Combined Medial and Lateral Approaches

If required, a combination of the medial and lateral approaches could be used. Indications for this approach include fixation of complex fracture of the radial head, coronoid process, or capitellum and include soft tissue contracture release. Instead of using two separate skin incisions, we recommend that the surgeon use a posterior midline skin incision (Fig. 1.27).

Global Approach

In the muscular and periosteal planes, the muscles of the medial side of the proximal ulna (flexor carpi ulnaris and flexor digitorum profundus) are released subperiosteally, leaving a strip of deep fascia for later repair (Fig. 1.28). The ulnar nerve is released by dividing the cubital reti-naculum and releasing the flexor carpi ulnaris fascia. Retraction of the muscles exposes the medial collateral lig ament and the anterior joint capsule. Capsulotomy is made anterior to the anterior bundle of the medial collateral ligament. The common flexor origin and medial collateral ligament are left intact. This approach extends proximally along the medial supracondylar ridge and distally by reflecting the flexor carpi ulnaris from the ulna. The medial collateral ligament and the common flexor origin can be released from the medial epicondyle, if required.

Laterally, the interval between the anconeus and the extensor carpi ulnaris is palpated and visualized as a thin strip of fat beneath the deep fascia (Fig. 1.29). It is easily identified distally, and the overlying deep fascia is divided, allowing the anconeus and extensor carpi ulnaris to be retracted to expose the anterolateral joint capsule. The triceps is retracted from the distal humerus to expose the olecranon fossa. The annular ligament is divided with a step-cut incision that allows it to be repaired anatomically. If greater exposure is required for osteosynthesis of the radial head, a lateral capsulotomy is performed as shown in Figure 1.21. Alternatively, a lateral epicondy-lar osteotomy can be performed. The surgeon predrills the lateral epicondyle and accomplishes a chevron osteotomy that includes the entire extensor origin. The muscles of the supracondylar ridge are elevated subperios-teally. The lateral ulnar collateral ligament is not violated; it remains in continuity with the epicondyle.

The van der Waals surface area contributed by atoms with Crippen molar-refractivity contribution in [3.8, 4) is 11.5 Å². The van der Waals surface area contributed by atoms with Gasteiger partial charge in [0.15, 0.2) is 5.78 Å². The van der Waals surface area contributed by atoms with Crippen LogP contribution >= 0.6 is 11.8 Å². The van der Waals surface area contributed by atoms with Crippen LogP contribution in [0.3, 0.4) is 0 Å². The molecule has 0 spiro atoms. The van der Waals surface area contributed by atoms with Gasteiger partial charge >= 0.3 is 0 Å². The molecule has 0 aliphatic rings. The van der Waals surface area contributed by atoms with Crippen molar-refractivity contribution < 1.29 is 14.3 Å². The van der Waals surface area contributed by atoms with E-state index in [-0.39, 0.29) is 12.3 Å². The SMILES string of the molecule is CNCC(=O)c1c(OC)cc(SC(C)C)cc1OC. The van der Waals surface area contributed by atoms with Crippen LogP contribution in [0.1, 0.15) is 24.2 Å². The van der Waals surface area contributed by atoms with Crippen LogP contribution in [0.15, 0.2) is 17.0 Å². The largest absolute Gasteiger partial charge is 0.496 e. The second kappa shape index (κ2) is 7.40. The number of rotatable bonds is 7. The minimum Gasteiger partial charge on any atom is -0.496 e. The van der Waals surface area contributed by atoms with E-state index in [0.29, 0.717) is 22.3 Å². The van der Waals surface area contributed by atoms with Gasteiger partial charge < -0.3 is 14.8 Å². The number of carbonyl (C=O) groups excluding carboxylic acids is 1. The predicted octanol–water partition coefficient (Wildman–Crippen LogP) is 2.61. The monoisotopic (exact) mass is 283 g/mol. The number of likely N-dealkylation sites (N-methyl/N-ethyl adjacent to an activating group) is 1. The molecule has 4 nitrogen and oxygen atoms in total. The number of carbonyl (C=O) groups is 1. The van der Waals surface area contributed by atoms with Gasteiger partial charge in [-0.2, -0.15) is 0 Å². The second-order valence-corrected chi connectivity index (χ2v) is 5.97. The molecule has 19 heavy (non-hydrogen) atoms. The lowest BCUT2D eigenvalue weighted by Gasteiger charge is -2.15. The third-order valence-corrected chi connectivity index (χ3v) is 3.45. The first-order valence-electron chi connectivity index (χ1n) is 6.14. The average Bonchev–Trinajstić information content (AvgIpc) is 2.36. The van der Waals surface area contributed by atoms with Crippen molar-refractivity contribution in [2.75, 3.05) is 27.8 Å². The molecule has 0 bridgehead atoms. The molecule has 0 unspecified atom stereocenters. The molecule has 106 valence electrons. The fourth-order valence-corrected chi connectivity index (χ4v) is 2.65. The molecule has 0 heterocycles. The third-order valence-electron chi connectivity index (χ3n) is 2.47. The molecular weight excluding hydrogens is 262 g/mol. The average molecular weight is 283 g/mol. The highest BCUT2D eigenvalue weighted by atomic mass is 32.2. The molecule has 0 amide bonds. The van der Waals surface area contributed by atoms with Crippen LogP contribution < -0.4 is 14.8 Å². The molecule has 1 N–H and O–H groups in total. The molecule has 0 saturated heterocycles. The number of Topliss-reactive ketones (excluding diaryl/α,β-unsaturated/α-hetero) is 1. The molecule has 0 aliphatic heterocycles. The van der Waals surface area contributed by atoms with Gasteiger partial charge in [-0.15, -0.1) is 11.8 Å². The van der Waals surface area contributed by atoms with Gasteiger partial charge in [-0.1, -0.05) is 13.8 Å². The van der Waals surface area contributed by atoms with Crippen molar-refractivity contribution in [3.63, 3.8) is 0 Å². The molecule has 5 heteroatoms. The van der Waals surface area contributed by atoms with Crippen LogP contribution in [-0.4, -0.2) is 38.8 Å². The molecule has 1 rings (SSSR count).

On the lateral aspect, the exposure is extensile proxi-mally to where the radial nerve perforates the lateral intermuscular septum. Distally, the exposure extends along the proximal third of the radius. By pronating the forearm, the surgeon translates the posterior interosseous nerve away from the surgical field to increase the zone of safety.15 The supinator muscle is released from the supinator crest and retracted along with the posterior in-

FIGURE 1.26. Jobe's medial utility approach. (A) Skin incision's proximity to branches of medial antebrachial cutaneous nerve. (B) Exposure of capsule and ligaments.

FIGURE 1.26. Jobe's medial utility approach. (A) Skin incision's proximity to branches of medial antebrachial cutaneous nerve. (B) Exposure of capsule and ligaments.

FIGURE 1.27. Global approach. (A) Posterior midline skin incision with full-thickness fasciocutaneous flaps. (B) Medial and lateral muscular and periosteal plane incisions.

FIGURE 1.27. Global approach. (A) Posterior midline skin incision with full-thickness fasciocutaneous flaps. (B) Medial and lateral muscular and periosteal plane incisions.

terosseous nerve, thereby exposing the radius. The posterior interosseous artery may require ligation.

From this exposure, the surgeon can visualize the elbow joint, distal humerus, proximal radius, and ulna. The medial collateral ligament and the common flexor origin should be repaired with transosseous sutures if they have been elevated. The lateral epicondylar osteotomy is reat-tached with a screw.

When using this approach, the surgeon must protect the posterior interosseous nerve. We have not witnessed lateral epicondylar osteotomy nonunion and posterolat-eral rotatory instability or ectopic bone formation with this approach.

Cure Tennis Elbow Without Surgery

Cure Tennis Elbow Without Surgery

Everything you wanted to know about. How To Cure Tennis Elbow. Are you an athlete who suffers from tennis elbow? Contrary to popular opinion, most people who suffer from tennis elbow do not even play tennis. They get this condition, which is a torn tendon in the elbow, from the strain of using the same motions with the arm, repeatedly. If you have tennis elbow, you understand how the pain can disrupt your day.

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